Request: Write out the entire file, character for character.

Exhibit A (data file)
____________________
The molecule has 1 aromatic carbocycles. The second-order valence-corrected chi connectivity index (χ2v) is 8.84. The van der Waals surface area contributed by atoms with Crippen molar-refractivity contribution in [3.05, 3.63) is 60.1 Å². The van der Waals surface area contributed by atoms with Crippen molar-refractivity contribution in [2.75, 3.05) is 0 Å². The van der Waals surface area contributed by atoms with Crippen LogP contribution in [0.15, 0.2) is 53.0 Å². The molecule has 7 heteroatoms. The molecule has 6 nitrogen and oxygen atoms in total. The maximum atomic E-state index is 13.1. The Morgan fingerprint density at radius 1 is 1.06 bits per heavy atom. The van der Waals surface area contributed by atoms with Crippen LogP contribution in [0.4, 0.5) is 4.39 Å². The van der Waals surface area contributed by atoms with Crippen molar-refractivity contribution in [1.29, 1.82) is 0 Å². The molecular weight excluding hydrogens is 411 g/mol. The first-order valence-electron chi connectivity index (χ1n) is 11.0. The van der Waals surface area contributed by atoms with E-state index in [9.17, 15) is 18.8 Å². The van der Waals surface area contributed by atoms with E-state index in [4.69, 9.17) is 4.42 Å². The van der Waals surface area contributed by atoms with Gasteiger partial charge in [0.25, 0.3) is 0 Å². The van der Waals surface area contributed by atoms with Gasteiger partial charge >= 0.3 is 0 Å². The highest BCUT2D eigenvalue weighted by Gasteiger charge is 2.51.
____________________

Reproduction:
The molecule has 1 aromatic carbocycles. The second-order valence-corrected chi connectivity index (χ2v) is 8.84. The van der Waals surface area contributed by atoms with Crippen molar-refractivity contribution in [3.05, 3.63) is 60.1 Å². The van der Waals surface area contributed by atoms with Crippen molar-refractivity contribution in [2.75, 3.05) is 0 Å². The van der Waals surface area contributed by atoms with Crippen LogP contribution in [0.15, 0.2) is 53.0 Å². The molecule has 7 heteroatoms. The molecule has 6 nitrogen and oxygen atoms in total. The maximum atomic E-state index is 13.1. The Morgan fingerprint density at radius 1 is 1.06 bits per heavy atom. The van der Waals surface area contributed by atoms with Crippen LogP contribution in [0.4, 0.5) is 4.39 Å². The van der Waals surface area contributed by atoms with Crippen molar-refractivity contribution in [1.29, 1.82) is 0 Å². The molecular weight excluding hydrogens is 411 g/mol. The first-order valence-electron chi connectivity index (χ1n) is 11.0. The van der Waals surface area contributed by atoms with E-state index in [9.17, 15) is 18.8 Å². The van der Waals surface area contributed by atoms with E-state index in [4.69, 9.17) is 4.42 Å². The van der Waals surface area contributed by atoms with Gasteiger partial charge in [0.25, 0.3) is 0 Å². The van der Waals surface area contributed by atoms with Gasteiger partial charge >= 0.3 is 0 Å². The highest BCUT2D eigenvalue weighted by Gasteiger charge is 2.51.